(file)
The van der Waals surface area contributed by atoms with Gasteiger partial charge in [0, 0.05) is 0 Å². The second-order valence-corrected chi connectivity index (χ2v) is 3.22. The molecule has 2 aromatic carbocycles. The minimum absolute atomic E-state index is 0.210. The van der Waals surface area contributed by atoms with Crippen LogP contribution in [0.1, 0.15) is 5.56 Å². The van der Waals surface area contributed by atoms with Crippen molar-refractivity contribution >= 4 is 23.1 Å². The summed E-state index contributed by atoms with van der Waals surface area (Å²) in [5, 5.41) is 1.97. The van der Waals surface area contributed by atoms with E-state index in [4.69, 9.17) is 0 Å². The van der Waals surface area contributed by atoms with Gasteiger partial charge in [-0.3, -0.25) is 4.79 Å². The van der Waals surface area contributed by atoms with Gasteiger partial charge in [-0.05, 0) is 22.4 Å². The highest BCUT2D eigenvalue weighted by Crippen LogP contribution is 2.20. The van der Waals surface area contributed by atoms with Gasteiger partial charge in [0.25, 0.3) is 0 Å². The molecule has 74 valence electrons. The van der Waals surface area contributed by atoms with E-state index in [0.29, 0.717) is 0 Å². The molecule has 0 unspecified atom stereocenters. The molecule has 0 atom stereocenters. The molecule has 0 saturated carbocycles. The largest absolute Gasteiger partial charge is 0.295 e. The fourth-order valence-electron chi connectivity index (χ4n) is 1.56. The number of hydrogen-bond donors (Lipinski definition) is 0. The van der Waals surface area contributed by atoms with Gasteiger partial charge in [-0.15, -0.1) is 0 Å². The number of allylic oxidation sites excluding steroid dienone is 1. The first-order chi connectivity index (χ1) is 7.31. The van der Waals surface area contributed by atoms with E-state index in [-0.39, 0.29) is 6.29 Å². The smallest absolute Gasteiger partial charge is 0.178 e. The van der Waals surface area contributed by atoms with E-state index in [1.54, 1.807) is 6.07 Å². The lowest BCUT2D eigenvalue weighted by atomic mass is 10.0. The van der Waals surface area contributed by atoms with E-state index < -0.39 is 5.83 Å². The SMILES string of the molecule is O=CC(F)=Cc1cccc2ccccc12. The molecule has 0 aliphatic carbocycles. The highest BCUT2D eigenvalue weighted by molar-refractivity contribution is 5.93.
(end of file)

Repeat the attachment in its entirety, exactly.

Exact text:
The van der Waals surface area contributed by atoms with Gasteiger partial charge in [0, 0.05) is 0 Å². The second-order valence-corrected chi connectivity index (χ2v) is 3.22. The molecule has 2 aromatic carbocycles. The minimum absolute atomic E-state index is 0.210. The van der Waals surface area contributed by atoms with Crippen LogP contribution in [0.1, 0.15) is 5.56 Å². The van der Waals surface area contributed by atoms with Crippen molar-refractivity contribution >= 4 is 23.1 Å². The summed E-state index contributed by atoms with van der Waals surface area (Å²) in [5, 5.41) is 1.97. The van der Waals surface area contributed by atoms with E-state index in [4.69, 9.17) is 0 Å². The van der Waals surface area contributed by atoms with Gasteiger partial charge in [-0.3, -0.25) is 4.79 Å². The van der Waals surface area contributed by atoms with Gasteiger partial charge in [-0.05, 0) is 22.4 Å². The highest BCUT2D eigenvalue weighted by Crippen LogP contribution is 2.20. The van der Waals surface area contributed by atoms with Gasteiger partial charge in [0.25, 0.3) is 0 Å². The molecule has 74 valence electrons. The van der Waals surface area contributed by atoms with E-state index in [0.29, 0.717) is 0 Å². The molecule has 0 unspecified atom stereocenters. The molecule has 0 atom stereocenters. The molecule has 0 saturated carbocycles. The largest absolute Gasteiger partial charge is 0.295 e. The fourth-order valence-electron chi connectivity index (χ4n) is 1.56. The number of hydrogen-bond donors (Lipinski definition) is 0. The van der Waals surface area contributed by atoms with Gasteiger partial charge in [-0.15, -0.1) is 0 Å². The number of allylic oxidation sites excluding steroid dienone is 1. The first-order chi connectivity index (χ1) is 7.31. The van der Waals surface area contributed by atoms with E-state index in [-0.39, 0.29) is 6.29 Å². The smallest absolute Gasteiger partial charge is 0.178 e. The van der Waals surface area contributed by atoms with E-state index in [1.54, 1.807) is 6.07 Å². The lowest BCUT2D eigenvalue weighted by atomic mass is 10.0. The van der Waals surface area contributed by atoms with E-state index < -0.39 is 5.83 Å². The SMILES string of the molecule is O=CC(F)=Cc1cccc2ccccc12. The molecule has 0 aliphatic carbocycles. The highest BCUT2D eigenvalue weighted by molar-refractivity contribution is 5.93.